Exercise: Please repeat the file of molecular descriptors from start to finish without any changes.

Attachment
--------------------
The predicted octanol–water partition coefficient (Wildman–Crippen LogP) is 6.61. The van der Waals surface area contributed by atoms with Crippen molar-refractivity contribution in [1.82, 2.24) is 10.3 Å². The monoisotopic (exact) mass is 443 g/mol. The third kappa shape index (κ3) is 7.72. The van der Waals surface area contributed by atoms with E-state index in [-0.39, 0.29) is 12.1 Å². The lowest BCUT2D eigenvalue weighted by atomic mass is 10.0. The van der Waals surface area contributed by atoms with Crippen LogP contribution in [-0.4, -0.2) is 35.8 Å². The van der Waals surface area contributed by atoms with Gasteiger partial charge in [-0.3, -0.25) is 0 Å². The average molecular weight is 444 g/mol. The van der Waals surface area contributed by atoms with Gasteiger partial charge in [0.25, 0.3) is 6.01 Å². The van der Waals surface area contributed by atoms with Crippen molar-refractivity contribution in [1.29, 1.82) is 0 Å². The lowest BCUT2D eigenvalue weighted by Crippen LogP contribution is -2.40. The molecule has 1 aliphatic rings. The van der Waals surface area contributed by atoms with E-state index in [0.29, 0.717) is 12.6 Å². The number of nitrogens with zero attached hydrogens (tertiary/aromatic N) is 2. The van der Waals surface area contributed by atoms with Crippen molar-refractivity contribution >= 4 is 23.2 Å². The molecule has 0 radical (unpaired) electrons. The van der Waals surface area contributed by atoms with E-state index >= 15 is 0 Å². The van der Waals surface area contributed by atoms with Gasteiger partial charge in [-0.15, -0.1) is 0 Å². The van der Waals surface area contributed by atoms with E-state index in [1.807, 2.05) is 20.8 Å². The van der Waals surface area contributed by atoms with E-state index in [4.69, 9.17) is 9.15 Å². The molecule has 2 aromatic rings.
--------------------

The predicted octanol–water partition coefficient (Wildman–Crippen LogP) is 6.61. The van der Waals surface area contributed by atoms with Crippen molar-refractivity contribution in [1.82, 2.24) is 10.3 Å². The monoisotopic (exact) mass is 443 g/mol. The third kappa shape index (κ3) is 7.72. The van der Waals surface area contributed by atoms with E-state index in [-0.39, 0.29) is 12.1 Å². The lowest BCUT2D eigenvalue weighted by atomic mass is 10.0. The van der Waals surface area contributed by atoms with Crippen LogP contribution in [-0.4, -0.2) is 35.8 Å². The van der Waals surface area contributed by atoms with Gasteiger partial charge in [-0.3, -0.25) is 0 Å². The average molecular weight is 444 g/mol. The van der Waals surface area contributed by atoms with Gasteiger partial charge in [0.25, 0.3) is 6.01 Å². The van der Waals surface area contributed by atoms with Crippen molar-refractivity contribution in [1.29, 1.82) is 0 Å². The lowest BCUT2D eigenvalue weighted by Crippen LogP contribution is -2.40. The molecule has 1 aliphatic rings. The van der Waals surface area contributed by atoms with E-state index in [0.29, 0.717) is 12.6 Å². The number of nitrogens with zero attached hydrogens (tertiary/aromatic N) is 2. The van der Waals surface area contributed by atoms with Crippen molar-refractivity contribution >= 4 is 23.2 Å². The molecule has 0 radical (unpaired) electrons. The van der Waals surface area contributed by atoms with E-state index >= 15 is 0 Å². The van der Waals surface area contributed by atoms with Gasteiger partial charge in [-0.15, -0.1) is 0 Å². The van der Waals surface area contributed by atoms with E-state index in [1.807, 2.05) is 20.8 Å². The van der Waals surface area contributed by atoms with E-state index in [4.69, 9.17) is 9.15 Å². The molecule has 2 aromatic rings.